Third Point Management was founded by Daniel Loeb in June 1995 with $3.3 million from friends and family. Since its inception the fund has returned 25% a year on average outperforming the S&P 500 index by 16% and currently is valued at $2.4 billion with a total of 38 positions.
After graduating from Columbia University in 1983 with a degree in economics, Mr. Loeb worked at a variety of firms, before joining the brokerage firm Jefferies & Company where he made a name for himself. While at the brokerage, he came across the bankruptcy of Lambert Drexel. While going through Drexel’s disclosure statement, he noticed that the company had these obscure securities called ‘Drexel CBI-As’, or certificates of beneficiary interest, which were entitled to proceeds from the liquidation of the firm. Mr. Loeb’s research and analysis brought to attention the fact that these securities were worth much more money than the price at which the European banks were holding them. He convinced the banks to sell the CBI-As, finding buyers in hedge funds and investment bankers. Mr. Loeb ended up earning his investors $0.30 to $0.40 per claim acquired at $0.03 on the dollar.
It was not only that Mr. Loeb made a splash for himself and his investors, but more importantly it was the circle of people that he was introduced to, and built relationships with, that gave him the chutzpah to start his own fund. After working for Citibank for a couple years, Mr. Loeb felt it was time for him to go on his own. So in 1995, Third Point Management was conceived in, no other than, David Tepper’s office on the eve of Mr. Loeb’s wedding day..
Today, Mr. Loeb’s lavish office in Manhattan and his $45 million penthouse on Central Park West are almost an extension of his own boisterous and larger-than-life personality. Now in his late forties, he insists that his strident days are over, and that both he and the fund have evolved. Labeled as an activist, strong-arming companies to make corporate changes to increase share prices, Mr. Loeb defends his stance as being synergistic with management rather than self-assertive.
Mr. Loeb insists that Third Point is not an activist fund but a worldwide one with a long/short event-driven approach. This is the hallmark of Third Point’s investment strategy: investing in companies going through a corporate-event, i.e. bankruptcy or spin-off. It harkens back to the Drexel Burnham bankruptcy in 1990, which according to Mr. Loeb was “one of the most successful bankruptcy investments ever”, where he developed the ability for identifying mispriced asset classes, whether they be distressed debt or small-cap stocks. His dexterity in “investment’s black art”, his fine-tuned strategy to buy into troubled companies, has made Third Point an immense success in the industry. It is the best way to have a company trimmed of millions in debt and buy it at a discount. Mr. Loeb applied this strategy with Warnaco with flying colors: buying the equivalent of $6.50 a share at a 59% discount over the trading price, and eventually selling for $16.50 a share.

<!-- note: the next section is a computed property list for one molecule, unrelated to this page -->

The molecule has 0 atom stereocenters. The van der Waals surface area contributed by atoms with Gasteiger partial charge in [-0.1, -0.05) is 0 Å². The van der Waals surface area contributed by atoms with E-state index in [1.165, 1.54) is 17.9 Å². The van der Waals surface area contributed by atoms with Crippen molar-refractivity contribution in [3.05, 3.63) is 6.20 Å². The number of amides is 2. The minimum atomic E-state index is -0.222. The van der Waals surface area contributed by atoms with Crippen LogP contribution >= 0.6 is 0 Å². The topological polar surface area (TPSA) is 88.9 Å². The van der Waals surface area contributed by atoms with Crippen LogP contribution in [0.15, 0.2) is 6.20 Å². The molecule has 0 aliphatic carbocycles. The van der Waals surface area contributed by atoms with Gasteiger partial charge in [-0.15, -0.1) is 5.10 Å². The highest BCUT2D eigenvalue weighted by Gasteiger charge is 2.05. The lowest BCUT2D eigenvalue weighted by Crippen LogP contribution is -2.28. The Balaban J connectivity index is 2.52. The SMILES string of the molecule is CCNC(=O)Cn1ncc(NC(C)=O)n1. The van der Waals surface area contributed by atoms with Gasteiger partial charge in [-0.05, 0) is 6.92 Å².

“We have a very strong team of people,” points out Mr. Loeb,” who are specialists in a variety of industries, geographies, and asset classes, who have been imbued with our event-driven approach to investing.” While this being Third Point’s inceptive mandate, it has expanded its investments beyond the United States and also trades shares to buy, or ones to sell short, which will produce an annualized return of 30 to 50 percent. It runs a concentrated portfolio with the top ten holdings responsible for 50 percent of its long positions and a minimal amount of leverage, with gross exposure at 100 to 200 percent and net exposure of 30 to 70 percent.
Even though Mr. Loeb is known for his long positions, about half of the fund’s assets are shorted. Unlike many managers, Mr. Loeb, with an eye for questionable companies, likes shorting shares finding the strategy a lot harder than buying stocks. He believes that even though making money on the long side is a more beneficial activity, it is the shorts that give a fund the staying power to endure arduous market conditions. Mr. Loeb had after all managed to profit on the short side even during the years of the internet bubble and still actively seeks to invest in similar companies.
Despite such investments, Third Point makes the majority of its money through traditional value investing in companies with solid franchises that have an attractive valuation and that have a substantial amount of free cash flow. The key to Third Point’s success is that it has become more institutional and has developed a solid team of investment professionals. Mr. Loeb gives due credit to his team, which he encourages to maintain a spirit of entrepreneurship and creativity.
In the debacle of 2008, the flagship Third Point Offshore Fund fell by 32.6 percent, the worst loss since its foundation. Mr. Loeb learned the hard way how precarious investments in hard-to-sell positions can become when markets turn volatile. His losses in Plains Exploration & Production Co., Radia Communication, Chrysler and Target made him go back to his roots, concentrating on event-driven and special-situation investments, and focusing on distressed debt and high-yield bond.
“Perhaps our leaders will awaken to the fact that free market capitalism is the best system to allocate resources and create innovation, growth and jobs.”
“Notwithstanding the sorry state of the company, the apparent lack of financial controls, the consistently disappointing results and the abysmal investor relations, we estimate that the value of Ligand’s assets far outstrip the current enterprise value,”
“I am sure, if we are really nice and stay quiet, everything will be alright and the President will become more centrist and that all his tough talk is just words; I mean he really loves us and when he beats us, he doesn’t mean it; he just gets a little angry.”